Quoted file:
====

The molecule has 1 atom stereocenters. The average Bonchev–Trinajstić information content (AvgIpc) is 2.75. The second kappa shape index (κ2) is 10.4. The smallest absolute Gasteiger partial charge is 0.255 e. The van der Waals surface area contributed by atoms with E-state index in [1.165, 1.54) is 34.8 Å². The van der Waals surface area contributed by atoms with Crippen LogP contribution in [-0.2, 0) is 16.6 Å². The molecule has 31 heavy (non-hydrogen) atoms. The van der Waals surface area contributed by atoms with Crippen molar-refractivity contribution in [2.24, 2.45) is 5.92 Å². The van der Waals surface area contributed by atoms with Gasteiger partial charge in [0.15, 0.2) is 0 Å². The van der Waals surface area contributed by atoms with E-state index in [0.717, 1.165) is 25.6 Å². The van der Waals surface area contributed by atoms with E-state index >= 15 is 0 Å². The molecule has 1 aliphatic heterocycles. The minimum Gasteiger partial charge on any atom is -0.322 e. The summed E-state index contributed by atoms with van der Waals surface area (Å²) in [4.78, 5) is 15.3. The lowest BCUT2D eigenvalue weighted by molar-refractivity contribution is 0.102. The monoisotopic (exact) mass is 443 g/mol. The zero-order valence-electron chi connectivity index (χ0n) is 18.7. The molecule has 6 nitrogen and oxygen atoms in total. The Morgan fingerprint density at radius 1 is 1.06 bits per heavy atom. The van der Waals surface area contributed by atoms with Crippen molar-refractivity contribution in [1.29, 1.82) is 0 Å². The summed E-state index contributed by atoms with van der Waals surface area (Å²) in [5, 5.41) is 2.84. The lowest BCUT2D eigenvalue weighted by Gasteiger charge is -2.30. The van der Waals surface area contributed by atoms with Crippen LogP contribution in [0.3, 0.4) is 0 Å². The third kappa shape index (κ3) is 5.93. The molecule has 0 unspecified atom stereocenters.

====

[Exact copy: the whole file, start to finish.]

The molecule has 1 atom stereocenters. The average Bonchev–Trinajstić information content (AvgIpc) is 2.75. The second kappa shape index (κ2) is 10.4. The smallest absolute Gasteiger partial charge is 0.255 e. The van der Waals surface area contributed by atoms with E-state index in [1.165, 1.54) is 34.8 Å². The van der Waals surface area contributed by atoms with Crippen LogP contribution in [-0.2, 0) is 16.6 Å². The molecule has 31 heavy (non-hydrogen) atoms. The van der Waals surface area contributed by atoms with Crippen molar-refractivity contribution in [2.24, 2.45) is 5.92 Å². The van der Waals surface area contributed by atoms with Gasteiger partial charge in [0.15, 0.2) is 0 Å². The van der Waals surface area contributed by atoms with E-state index in [0.717, 1.165) is 25.6 Å². The van der Waals surface area contributed by atoms with E-state index >= 15 is 0 Å². The molecule has 1 aliphatic heterocycles. The minimum Gasteiger partial charge on any atom is -0.322 e. The summed E-state index contributed by atoms with van der Waals surface area (Å²) in [4.78, 5) is 15.3. The lowest BCUT2D eigenvalue weighted by molar-refractivity contribution is 0.102. The monoisotopic (exact) mass is 443 g/mol. The zero-order valence-electron chi connectivity index (χ0n) is 18.7. The molecule has 6 nitrogen and oxygen atoms in total. The Morgan fingerprint density at radius 1 is 1.06 bits per heavy atom. The van der Waals surface area contributed by atoms with Crippen molar-refractivity contribution in [1.29, 1.82) is 0 Å². The summed E-state index contributed by atoms with van der Waals surface area (Å²) in [5, 5.41) is 2.84. The lowest BCUT2D eigenvalue weighted by Gasteiger charge is -2.30. The van der Waals surface area contributed by atoms with Crippen LogP contribution in [0.3, 0.4) is 0 Å². The third kappa shape index (κ3) is 5.93. The molecule has 0 unspecified atom stereocenters.